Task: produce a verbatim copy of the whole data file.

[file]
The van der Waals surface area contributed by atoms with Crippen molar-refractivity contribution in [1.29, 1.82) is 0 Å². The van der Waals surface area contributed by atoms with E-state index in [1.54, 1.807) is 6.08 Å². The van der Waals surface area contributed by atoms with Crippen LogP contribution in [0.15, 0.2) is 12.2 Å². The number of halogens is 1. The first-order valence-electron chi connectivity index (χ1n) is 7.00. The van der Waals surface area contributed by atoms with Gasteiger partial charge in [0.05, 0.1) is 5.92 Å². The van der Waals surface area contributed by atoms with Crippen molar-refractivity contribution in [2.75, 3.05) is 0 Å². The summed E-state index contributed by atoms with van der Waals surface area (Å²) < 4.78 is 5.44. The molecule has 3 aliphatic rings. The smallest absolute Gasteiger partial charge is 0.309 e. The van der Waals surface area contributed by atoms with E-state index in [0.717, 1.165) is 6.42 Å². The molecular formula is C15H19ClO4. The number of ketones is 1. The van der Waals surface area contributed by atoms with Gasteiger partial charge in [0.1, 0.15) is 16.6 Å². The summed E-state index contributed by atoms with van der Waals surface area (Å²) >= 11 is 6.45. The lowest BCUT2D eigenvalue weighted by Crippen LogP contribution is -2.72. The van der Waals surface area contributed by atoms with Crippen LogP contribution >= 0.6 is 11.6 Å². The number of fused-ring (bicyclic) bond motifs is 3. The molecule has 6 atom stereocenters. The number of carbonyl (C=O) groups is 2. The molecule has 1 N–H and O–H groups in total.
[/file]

The van der Waals surface area contributed by atoms with Crippen molar-refractivity contribution in [1.29, 1.82) is 0 Å². The van der Waals surface area contributed by atoms with E-state index in [1.54, 1.807) is 6.08 Å². The van der Waals surface area contributed by atoms with Crippen LogP contribution in [0.15, 0.2) is 12.2 Å². The number of halogens is 1. The first-order valence-electron chi connectivity index (χ1n) is 7.00. The van der Waals surface area contributed by atoms with Gasteiger partial charge in [0.05, 0.1) is 5.92 Å². The van der Waals surface area contributed by atoms with Crippen molar-refractivity contribution in [2.75, 3.05) is 0 Å². The summed E-state index contributed by atoms with van der Waals surface area (Å²) < 4.78 is 5.44. The molecule has 3 aliphatic rings. The smallest absolute Gasteiger partial charge is 0.309 e. The van der Waals surface area contributed by atoms with E-state index in [0.717, 1.165) is 6.42 Å². The molecular formula is C15H19ClO4. The number of ketones is 1. The van der Waals surface area contributed by atoms with Gasteiger partial charge in [0.1, 0.15) is 16.6 Å². The summed E-state index contributed by atoms with van der Waals surface area (Å²) >= 11 is 6.45. The lowest BCUT2D eigenvalue weighted by Crippen LogP contribution is -2.72. The van der Waals surface area contributed by atoms with Crippen LogP contribution >= 0.6 is 11.6 Å². The number of fused-ring (bicyclic) bond motifs is 3. The molecule has 6 atom stereocenters. The number of carbonyl (C=O) groups is 2. The molecule has 1 N–H and O–H groups in total.